In the mid 1970s, Nurse showed that the gene cdc2 was a key regulator of cell-cycle events in yeast, including cell division. With the help of his graduate student Melanie Lee, he later found the homologous human gene Cdk1. The result indicated that the fundamental mechanisms of cell division operate in humans just as they do in far simpler organisms, remaining constant over millions of years of evolution. One of Nurse’s colleagues said the research that led to this latter finding was “barking mad“:
[N]obody thought for even one moment that a complicated process like cell reproduction could be the same in a simple yeast and a human cell. It was thought ludicrous …. I remember [geneticist Peter Goodfellow] thinking that this was completely barking mad and I had to agree with him. It was pretty barking mad, but it actually worked.
Arney offers highlights of Nurse’s lecture celebrating the centenary of the UK Genetics Society, given at the John Innes Centre in Norwich on June 25—the anniversary of the very first meeting of the Society, held at Burlington House in London.
Past president of the Royal Society and the Genetics Society and current director of the Francis Crick Institute in London, Nurse is all too aware of the role that serendipity has played in his science, sharing the story of cycling back to his Edinburgh lab on a bleak November night to recover a crucial experiment from the trash. He also has a stern warning about the dangers of giving newly discovered genes funny names (which may not turn out to be quite so funny 40 years later).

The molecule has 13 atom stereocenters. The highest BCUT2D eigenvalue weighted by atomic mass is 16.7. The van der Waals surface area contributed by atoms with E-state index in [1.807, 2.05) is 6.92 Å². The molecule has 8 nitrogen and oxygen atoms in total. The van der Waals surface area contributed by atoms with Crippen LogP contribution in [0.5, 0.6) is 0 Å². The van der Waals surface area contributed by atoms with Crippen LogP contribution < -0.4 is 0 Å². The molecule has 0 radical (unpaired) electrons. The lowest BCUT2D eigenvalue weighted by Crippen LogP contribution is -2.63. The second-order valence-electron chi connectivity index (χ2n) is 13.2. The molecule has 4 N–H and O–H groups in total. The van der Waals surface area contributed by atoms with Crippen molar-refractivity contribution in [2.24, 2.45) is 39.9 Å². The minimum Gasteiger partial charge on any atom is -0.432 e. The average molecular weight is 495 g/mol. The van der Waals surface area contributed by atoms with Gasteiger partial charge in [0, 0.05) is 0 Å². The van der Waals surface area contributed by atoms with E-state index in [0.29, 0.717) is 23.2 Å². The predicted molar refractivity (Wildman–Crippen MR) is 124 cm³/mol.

Nurse explains why questioning your assumptions about the “right” answer is so crucial in science—and how buying better lab equipment can make or break your experiments. The geneticist also shares an amusing tale of the time he and legendary maize researcher Barbara McClintock left a boring lecture and went for tea and biscuits.
Genetics Unzipped is presented by award-winning science communicator and biologist Kat Arney and produced by First Create the Media for the UK Genetics Society. Follow Kat on Twitter @Kat_Arney and Genetics Unzipped @geneticsunzip